“People were killed in a canyon in Arizona. A couple weeks ago. I heard about it.”
“Did you think that there was danger in this canyon?”
“I thought there could be danger, yes.”
“Why did you go?”
The survivor pauses. His breathing is shallow. The event plays through his head with high volume. He can’t turn it off. He wonders: Did he kill them? Has he performed some terrible act? Or was it strictly the result of a flood? Was he an ordinary man thrown into an extraordinary circumstance, or was he a killer? He feels swollen muscles, a rash of sound, boulders crashing into each other like freeway impacts. But the room is quiet, fluorescent lights humming. He hears the crisp turn of a page under the officer’s fingers.
“I don’t know,” he says.
“You don’t know?”
The survivor swallows. “We were hiking,” he finally answers.
“But in that narrow canyon, when a flash flood was coming, you must have had some idea.”
“I thought it could happen. Yes.”
“And you still went into the canyon. You knew you were putting lives at risk?”
“Yes. Am I in trouble?”
“I don’t know. That’s what I’m here to figure out. Why did you go into that canyon?”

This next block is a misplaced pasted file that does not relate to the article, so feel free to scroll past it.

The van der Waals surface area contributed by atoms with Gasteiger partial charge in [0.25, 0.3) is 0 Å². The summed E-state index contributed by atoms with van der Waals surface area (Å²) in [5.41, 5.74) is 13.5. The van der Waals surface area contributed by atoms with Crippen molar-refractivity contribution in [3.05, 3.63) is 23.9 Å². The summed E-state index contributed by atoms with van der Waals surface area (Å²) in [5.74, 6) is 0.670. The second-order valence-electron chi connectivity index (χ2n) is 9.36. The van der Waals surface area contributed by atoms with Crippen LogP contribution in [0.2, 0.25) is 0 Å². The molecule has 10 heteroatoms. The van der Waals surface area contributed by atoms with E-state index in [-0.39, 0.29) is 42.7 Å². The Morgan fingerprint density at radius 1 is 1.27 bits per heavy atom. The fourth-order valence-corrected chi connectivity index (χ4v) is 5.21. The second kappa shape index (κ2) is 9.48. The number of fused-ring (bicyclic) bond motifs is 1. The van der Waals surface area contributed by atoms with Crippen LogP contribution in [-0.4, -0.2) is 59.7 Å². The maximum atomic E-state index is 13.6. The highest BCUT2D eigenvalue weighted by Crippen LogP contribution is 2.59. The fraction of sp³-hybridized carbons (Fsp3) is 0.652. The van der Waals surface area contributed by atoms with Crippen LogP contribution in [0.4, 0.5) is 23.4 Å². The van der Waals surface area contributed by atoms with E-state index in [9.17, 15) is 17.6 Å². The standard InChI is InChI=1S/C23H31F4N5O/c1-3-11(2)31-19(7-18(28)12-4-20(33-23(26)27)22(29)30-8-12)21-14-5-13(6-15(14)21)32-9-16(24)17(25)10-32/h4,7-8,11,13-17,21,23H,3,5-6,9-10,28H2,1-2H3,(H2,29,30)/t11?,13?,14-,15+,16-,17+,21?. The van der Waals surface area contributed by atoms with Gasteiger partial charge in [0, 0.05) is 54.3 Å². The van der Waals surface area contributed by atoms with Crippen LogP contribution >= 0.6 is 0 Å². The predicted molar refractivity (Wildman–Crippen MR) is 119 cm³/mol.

“We were hiking.”
The officer takes a heavy inward breath, then lets it out. He draws his pen over the answers he has written down. “You were the trip leader,” he recites. “You knew about flash floods. You had been here before.”
“It was sunny,” the survivor says, partly in his own defense.
“Seventy-five percent clear, I think.”
“But you knew a storm was near.”
“Yes. I knew.”
Again, the hard breath of the officer. He has seen this before. So many times. Foolish people dying, getting people they love killed. For what? To go hiking? Drownings, rockslides, falls. He is even more inwardly angry now. He carefully holds down his emotions, the scientific, professional control he must maintain.
The evidence leads to only one place. The survivor sits and breathes into the pit of this realization. He has killed his sister and brother-in-law. He will someday, years away from this room, come to the conclusion that he is not a murderer, but for this moment he is sure that he is. All of his interior, emotional defenses have failed in this line of questions. He is finally broken.
The air stands taut between the two of them, a tight wire strung between human ignorance and the relentless happenstance of nature. Both the officer and the survivor struggle quietly with this division, while thousands of feet below them, miles away, the last of the floodwater trickles lightly from Phantom Canyon.